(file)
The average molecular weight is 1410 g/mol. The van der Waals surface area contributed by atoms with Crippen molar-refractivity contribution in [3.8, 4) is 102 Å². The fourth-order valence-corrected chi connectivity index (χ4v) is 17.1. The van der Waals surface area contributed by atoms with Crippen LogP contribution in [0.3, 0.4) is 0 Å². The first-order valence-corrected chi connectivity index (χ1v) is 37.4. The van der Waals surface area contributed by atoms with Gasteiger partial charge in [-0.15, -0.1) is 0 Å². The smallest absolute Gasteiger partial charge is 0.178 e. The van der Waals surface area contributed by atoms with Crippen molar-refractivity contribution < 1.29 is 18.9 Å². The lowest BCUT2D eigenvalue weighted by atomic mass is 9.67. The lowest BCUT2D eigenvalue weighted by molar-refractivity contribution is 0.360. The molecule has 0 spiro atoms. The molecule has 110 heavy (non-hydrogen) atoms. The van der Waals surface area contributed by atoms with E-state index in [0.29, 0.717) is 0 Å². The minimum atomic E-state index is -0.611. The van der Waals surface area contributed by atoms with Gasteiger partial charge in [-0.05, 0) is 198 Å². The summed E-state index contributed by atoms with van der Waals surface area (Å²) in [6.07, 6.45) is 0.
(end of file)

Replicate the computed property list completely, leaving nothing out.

The average molecular weight is 1410 g/mol. The van der Waals surface area contributed by atoms with Crippen molar-refractivity contribution in [3.8, 4) is 102 Å². The fourth-order valence-corrected chi connectivity index (χ4v) is 17.1. The van der Waals surface area contributed by atoms with Crippen LogP contribution in [0.3, 0.4) is 0 Å². The first-order valence-corrected chi connectivity index (χ1v) is 37.4. The van der Waals surface area contributed by atoms with Gasteiger partial charge in [-0.15, -0.1) is 0 Å². The smallest absolute Gasteiger partial charge is 0.178 e. The van der Waals surface area contributed by atoms with Crippen molar-refractivity contribution < 1.29 is 18.9 Å². The lowest BCUT2D eigenvalue weighted by atomic mass is 9.67. The lowest BCUT2D eigenvalue weighted by molar-refractivity contribution is 0.360. The molecule has 0 spiro atoms. The molecule has 110 heavy (non-hydrogen) atoms. The van der Waals surface area contributed by atoms with E-state index in [0.29, 0.717) is 0 Å². The minimum atomic E-state index is -0.611. The van der Waals surface area contributed by atoms with Gasteiger partial charge in [-0.05, 0) is 198 Å². The summed E-state index contributed by atoms with van der Waals surface area (Å²) in [6.07, 6.45) is 0.